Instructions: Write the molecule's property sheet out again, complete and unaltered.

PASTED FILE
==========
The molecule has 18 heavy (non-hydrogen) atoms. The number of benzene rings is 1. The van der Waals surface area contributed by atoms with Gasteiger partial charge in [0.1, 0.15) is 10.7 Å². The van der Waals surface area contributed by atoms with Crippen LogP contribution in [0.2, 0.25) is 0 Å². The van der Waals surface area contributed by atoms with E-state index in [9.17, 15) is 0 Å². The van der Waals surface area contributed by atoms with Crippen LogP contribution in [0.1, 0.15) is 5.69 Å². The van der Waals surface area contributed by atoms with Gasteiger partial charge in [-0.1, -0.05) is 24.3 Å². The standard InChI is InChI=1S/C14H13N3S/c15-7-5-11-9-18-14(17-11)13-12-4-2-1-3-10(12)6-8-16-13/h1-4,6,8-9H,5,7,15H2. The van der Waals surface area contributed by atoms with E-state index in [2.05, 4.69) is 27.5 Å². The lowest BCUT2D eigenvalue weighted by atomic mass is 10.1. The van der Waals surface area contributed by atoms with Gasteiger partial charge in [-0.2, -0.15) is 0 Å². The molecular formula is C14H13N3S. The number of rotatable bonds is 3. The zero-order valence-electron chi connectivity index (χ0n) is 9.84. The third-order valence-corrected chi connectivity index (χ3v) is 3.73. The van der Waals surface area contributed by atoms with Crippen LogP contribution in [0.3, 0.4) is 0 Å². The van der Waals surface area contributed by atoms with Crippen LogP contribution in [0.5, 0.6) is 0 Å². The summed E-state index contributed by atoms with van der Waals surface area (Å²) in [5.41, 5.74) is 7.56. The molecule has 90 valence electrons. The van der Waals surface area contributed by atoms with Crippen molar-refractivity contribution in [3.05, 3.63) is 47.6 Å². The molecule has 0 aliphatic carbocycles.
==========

The molecule has 18 heavy (non-hydrogen) atoms. The number of benzene rings is 1. The van der Waals surface area contributed by atoms with Gasteiger partial charge in [0.1, 0.15) is 10.7 Å². The van der Waals surface area contributed by atoms with Crippen LogP contribution in [0.2, 0.25) is 0 Å². The van der Waals surface area contributed by atoms with E-state index in [9.17, 15) is 0 Å². The van der Waals surface area contributed by atoms with Crippen LogP contribution in [0.1, 0.15) is 5.69 Å². The van der Waals surface area contributed by atoms with Gasteiger partial charge in [-0.1, -0.05) is 24.3 Å². The standard InChI is InChI=1S/C14H13N3S/c15-7-5-11-9-18-14(17-11)13-12-4-2-1-3-10(12)6-8-16-13/h1-4,6,8-9H,5,7,15H2. The van der Waals surface area contributed by atoms with E-state index in [2.05, 4.69) is 27.5 Å². The lowest BCUT2D eigenvalue weighted by atomic mass is 10.1. The van der Waals surface area contributed by atoms with Gasteiger partial charge in [-0.2, -0.15) is 0 Å². The molecular formula is C14H13N3S. The number of rotatable bonds is 3. The zero-order valence-electron chi connectivity index (χ0n) is 9.84. The third-order valence-corrected chi connectivity index (χ3v) is 3.73. The van der Waals surface area contributed by atoms with Crippen LogP contribution in [0.3, 0.4) is 0 Å². The van der Waals surface area contributed by atoms with Crippen LogP contribution in [0.5, 0.6) is 0 Å². The summed E-state index contributed by atoms with van der Waals surface area (Å²) in [5.41, 5.74) is 7.56. The molecule has 90 valence electrons. The van der Waals surface area contributed by atoms with Crippen molar-refractivity contribution in [3.05, 3.63) is 47.6 Å². The molecule has 0 aliphatic carbocycles.